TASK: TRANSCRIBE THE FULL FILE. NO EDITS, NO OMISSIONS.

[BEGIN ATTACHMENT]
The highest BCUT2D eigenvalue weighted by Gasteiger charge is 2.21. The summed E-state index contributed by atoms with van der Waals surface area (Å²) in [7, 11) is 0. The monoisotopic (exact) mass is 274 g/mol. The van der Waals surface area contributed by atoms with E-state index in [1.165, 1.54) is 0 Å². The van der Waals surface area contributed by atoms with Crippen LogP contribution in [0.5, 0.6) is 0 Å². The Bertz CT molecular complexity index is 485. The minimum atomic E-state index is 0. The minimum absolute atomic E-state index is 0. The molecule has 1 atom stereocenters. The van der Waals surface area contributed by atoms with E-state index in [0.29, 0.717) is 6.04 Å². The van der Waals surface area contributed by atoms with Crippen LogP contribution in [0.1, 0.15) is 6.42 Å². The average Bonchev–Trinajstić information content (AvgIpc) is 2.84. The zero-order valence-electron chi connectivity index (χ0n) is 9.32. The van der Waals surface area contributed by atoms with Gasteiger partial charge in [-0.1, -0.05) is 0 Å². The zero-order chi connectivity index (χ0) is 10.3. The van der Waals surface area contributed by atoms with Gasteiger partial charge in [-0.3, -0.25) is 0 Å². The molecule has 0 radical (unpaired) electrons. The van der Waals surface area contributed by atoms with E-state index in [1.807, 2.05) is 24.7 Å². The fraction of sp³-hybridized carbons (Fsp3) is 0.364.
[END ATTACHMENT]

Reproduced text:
The highest BCUT2D eigenvalue weighted by Gasteiger charge is 2.21. The summed E-state index contributed by atoms with van der Waals surface area (Å²) in [7, 11) is 0. The monoisotopic (exact) mass is 274 g/mol. The van der Waals surface area contributed by atoms with E-state index in [1.165, 1.54) is 0 Å². The van der Waals surface area contributed by atoms with Crippen LogP contribution in [0.5, 0.6) is 0 Å². The Bertz CT molecular complexity index is 485. The minimum atomic E-state index is 0. The minimum absolute atomic E-state index is 0. The molecule has 1 atom stereocenters. The van der Waals surface area contributed by atoms with E-state index in [0.29, 0.717) is 6.04 Å². The van der Waals surface area contributed by atoms with Crippen LogP contribution in [0.1, 0.15) is 6.42 Å². The average Bonchev–Trinajstić information content (AvgIpc) is 2.84. The zero-order valence-electron chi connectivity index (χ0n) is 9.32. The van der Waals surface area contributed by atoms with Gasteiger partial charge in [-0.1, -0.05) is 0 Å². The zero-order chi connectivity index (χ0) is 10.3. The van der Waals surface area contributed by atoms with Gasteiger partial charge in [-0.3, -0.25) is 0 Å². The molecule has 0 radical (unpaired) electrons. The van der Waals surface area contributed by atoms with E-state index in [1.807, 2.05) is 24.7 Å². The fraction of sp³-hybridized carbons (Fsp3) is 0.364.